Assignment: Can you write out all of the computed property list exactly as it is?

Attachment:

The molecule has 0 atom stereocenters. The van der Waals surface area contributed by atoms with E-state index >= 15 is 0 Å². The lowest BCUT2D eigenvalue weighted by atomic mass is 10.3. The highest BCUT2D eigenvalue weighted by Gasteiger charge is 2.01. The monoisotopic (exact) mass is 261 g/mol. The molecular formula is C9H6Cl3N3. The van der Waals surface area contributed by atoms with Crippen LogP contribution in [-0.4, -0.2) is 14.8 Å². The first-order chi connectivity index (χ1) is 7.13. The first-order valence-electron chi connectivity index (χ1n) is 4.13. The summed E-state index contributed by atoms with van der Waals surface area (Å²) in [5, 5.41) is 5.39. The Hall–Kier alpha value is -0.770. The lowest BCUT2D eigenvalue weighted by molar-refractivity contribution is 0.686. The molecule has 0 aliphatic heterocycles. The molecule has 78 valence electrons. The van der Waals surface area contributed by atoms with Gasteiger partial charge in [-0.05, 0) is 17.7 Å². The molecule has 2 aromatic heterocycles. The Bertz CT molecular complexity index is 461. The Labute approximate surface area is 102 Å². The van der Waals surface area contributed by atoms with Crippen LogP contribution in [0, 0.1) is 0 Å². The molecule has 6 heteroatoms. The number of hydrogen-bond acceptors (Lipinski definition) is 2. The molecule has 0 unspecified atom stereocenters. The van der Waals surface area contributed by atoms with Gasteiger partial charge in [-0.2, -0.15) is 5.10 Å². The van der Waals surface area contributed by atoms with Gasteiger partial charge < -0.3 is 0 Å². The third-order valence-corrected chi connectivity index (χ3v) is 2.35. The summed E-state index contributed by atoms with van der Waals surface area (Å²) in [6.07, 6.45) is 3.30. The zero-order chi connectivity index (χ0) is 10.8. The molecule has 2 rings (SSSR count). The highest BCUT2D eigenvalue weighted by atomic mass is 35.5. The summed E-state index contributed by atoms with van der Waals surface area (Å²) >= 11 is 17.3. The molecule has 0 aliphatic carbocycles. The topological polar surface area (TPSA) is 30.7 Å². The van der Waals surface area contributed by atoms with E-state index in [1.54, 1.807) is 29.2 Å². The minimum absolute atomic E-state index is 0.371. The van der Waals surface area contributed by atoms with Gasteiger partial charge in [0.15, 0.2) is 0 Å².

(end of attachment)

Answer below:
The molecule has 0 atom stereocenters. The van der Waals surface area contributed by atoms with E-state index >= 15 is 0 Å². The lowest BCUT2D eigenvalue weighted by atomic mass is 10.3. The highest BCUT2D eigenvalue weighted by Gasteiger charge is 2.01. The monoisotopic (exact) mass is 261 g/mol. The molecular formula is C9H6Cl3N3. The van der Waals surface area contributed by atoms with Crippen LogP contribution in [-0.4, -0.2) is 14.8 Å². The first-order chi connectivity index (χ1) is 7.13. The first-order valence-electron chi connectivity index (χ1n) is 4.13. The summed E-state index contributed by atoms with van der Waals surface area (Å²) in [5, 5.41) is 5.39. The Hall–Kier alpha value is -0.770. The lowest BCUT2D eigenvalue weighted by molar-refractivity contribution is 0.686. The molecule has 0 aliphatic heterocycles. The molecule has 78 valence electrons. The van der Waals surface area contributed by atoms with Gasteiger partial charge in [-0.05, 0) is 17.7 Å². The molecule has 2 aromatic heterocycles. The Bertz CT molecular complexity index is 461. The Labute approximate surface area is 102 Å². The van der Waals surface area contributed by atoms with Crippen LogP contribution in [0, 0.1) is 0 Å². The molecule has 6 heteroatoms. The number of hydrogen-bond acceptors (Lipinski definition) is 2. The molecule has 0 unspecified atom stereocenters. The van der Waals surface area contributed by atoms with Gasteiger partial charge in [-0.2, -0.15) is 5.10 Å². The van der Waals surface area contributed by atoms with Gasteiger partial charge < -0.3 is 0 Å². The third-order valence-corrected chi connectivity index (χ3v) is 2.35. The summed E-state index contributed by atoms with van der Waals surface area (Å²) in [6.07, 6.45) is 3.30. The zero-order chi connectivity index (χ0) is 10.8. The molecule has 2 rings (SSSR count). The highest BCUT2D eigenvalue weighted by atomic mass is 35.5. The summed E-state index contributed by atoms with van der Waals surface area (Å²) >= 11 is 17.3. The molecule has 0 aliphatic carbocycles. The topological polar surface area (TPSA) is 30.7 Å². The van der Waals surface area contributed by atoms with E-state index in [1.54, 1.807) is 29.2 Å². The minimum absolute atomic E-state index is 0.371. The van der Waals surface area contributed by atoms with Gasteiger partial charge in [0.15, 0.2) is 0 Å².